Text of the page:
The Tree of the Year competition is all about helping to raise the profile of trees in order to offer them better protection.

- Dragon Tree, Brighstone, Isle of Wight

This oak has huge snaking boughs, one of which forms a bridge over the brook below. It is thought it took on its unique shape after it was blown down in a storm and managed to re-root, though legend suggests it was a dragon slain by a knight before turning to wood.

- Kingley Vale Great Yew, Chichester, West Sussex

Tis tree is one of the yews that have graced the South Downs for thousands of years, and are some of the oldest living things in the UK. Its large, arching boughs form an impressive canopy.

- Addison's Oak, Bristol

This tree was planted to commemorate the launch of Bristol's city-wide public housing scheme by Dr Christopher Addison MP, who was responsible for the 1919 Housing and Town Planning Act which led to the first council houses to be built to provide "homes fit for heroes" returning from the First World War.

- Fallen Tree, Richmond Park, south-west London

Blown over in a storm, this oak clung on to life with its last remaining roots and has flourished in an unusual position. All of its branches grow from one side of the trunk, each reaching up like a small tree, and its bark has been worn smooth by children using it as a climbing frame over the years.

- London Plane, Bryanston, Dorset

The central of three trees at Bryanston School, this specimen stands nearly 164ft (50m) tall, just a little shorter than Nelson's Column, making it the tallest broadleaf tree in the UK and one of the tallest in Europe. The tree's height was confirmed in 2015 when school pupils - with the help of professional climbing equipment - scaled it to measure it.

- Twisted, Thetford, Norfolk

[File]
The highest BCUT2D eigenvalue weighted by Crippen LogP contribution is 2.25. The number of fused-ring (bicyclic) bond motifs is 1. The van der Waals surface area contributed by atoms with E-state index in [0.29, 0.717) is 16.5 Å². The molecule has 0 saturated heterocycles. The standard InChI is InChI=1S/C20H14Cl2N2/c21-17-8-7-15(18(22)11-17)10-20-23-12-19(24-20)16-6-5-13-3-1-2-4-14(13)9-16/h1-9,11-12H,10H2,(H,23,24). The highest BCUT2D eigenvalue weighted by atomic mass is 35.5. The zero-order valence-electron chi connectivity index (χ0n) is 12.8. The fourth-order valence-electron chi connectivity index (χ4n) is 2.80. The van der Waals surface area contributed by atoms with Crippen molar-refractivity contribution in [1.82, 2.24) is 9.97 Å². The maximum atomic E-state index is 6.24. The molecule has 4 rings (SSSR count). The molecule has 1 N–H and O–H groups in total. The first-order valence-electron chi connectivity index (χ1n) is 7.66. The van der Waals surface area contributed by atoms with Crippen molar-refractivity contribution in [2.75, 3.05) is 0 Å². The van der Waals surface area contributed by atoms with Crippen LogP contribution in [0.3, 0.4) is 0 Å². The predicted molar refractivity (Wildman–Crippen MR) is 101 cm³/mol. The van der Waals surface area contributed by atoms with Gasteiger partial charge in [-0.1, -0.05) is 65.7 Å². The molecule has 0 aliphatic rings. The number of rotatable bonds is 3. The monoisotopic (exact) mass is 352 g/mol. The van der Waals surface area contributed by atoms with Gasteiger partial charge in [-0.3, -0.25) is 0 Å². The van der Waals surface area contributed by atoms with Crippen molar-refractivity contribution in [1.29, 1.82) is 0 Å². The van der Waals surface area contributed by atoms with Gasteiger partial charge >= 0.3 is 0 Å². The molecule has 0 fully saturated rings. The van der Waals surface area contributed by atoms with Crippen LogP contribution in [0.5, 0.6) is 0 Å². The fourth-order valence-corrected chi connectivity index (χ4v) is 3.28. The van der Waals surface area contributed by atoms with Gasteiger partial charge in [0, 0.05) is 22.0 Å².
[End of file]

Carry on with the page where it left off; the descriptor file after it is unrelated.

This Scots pine has, as it has grown, bent round in a loop. It is thought that the tree, in a small area of woodland south of Thetford, has performed this feat entirely naturally, bent down by wind or snow and then reaching towards the light once the pressure was lifted.

- North Circular Cork Oak, London

The last surviving cork oak from a plantation planted by the Cork Manufacturing Company more than a century ago, this tree flourishes at a major junction on London's North Circular road despite being surrounded by retail warehouses and buffeted by road pollution, showing how nature and trees can thrive even in adverse urban environments.

- The Colchester Castle Sycamore, Colchester, Essex

The story of this sycamore, growing on top of Colchester Castle's south-east tower for around 200 years, is that it was planted by the mayor's daughter to commemorate the defeat of Napoleon at Waterloo in 1815. It had to be removed in 1985 for wall repairs but it survived and was put back into its original position in 1987.

- The Drive Oak, Gloucester, Gloucestershire

This tree has guarded the entrance to Wick Court farm for hundreds of years and may have been there when Elizabeth I came from Berkeley Castle having been reprimanded for killing too many stags. Now children come to stay from inner-city primary schools, and study the oak as part of a bird survey.

This Author

Emily Beament is the PA environment correspondent.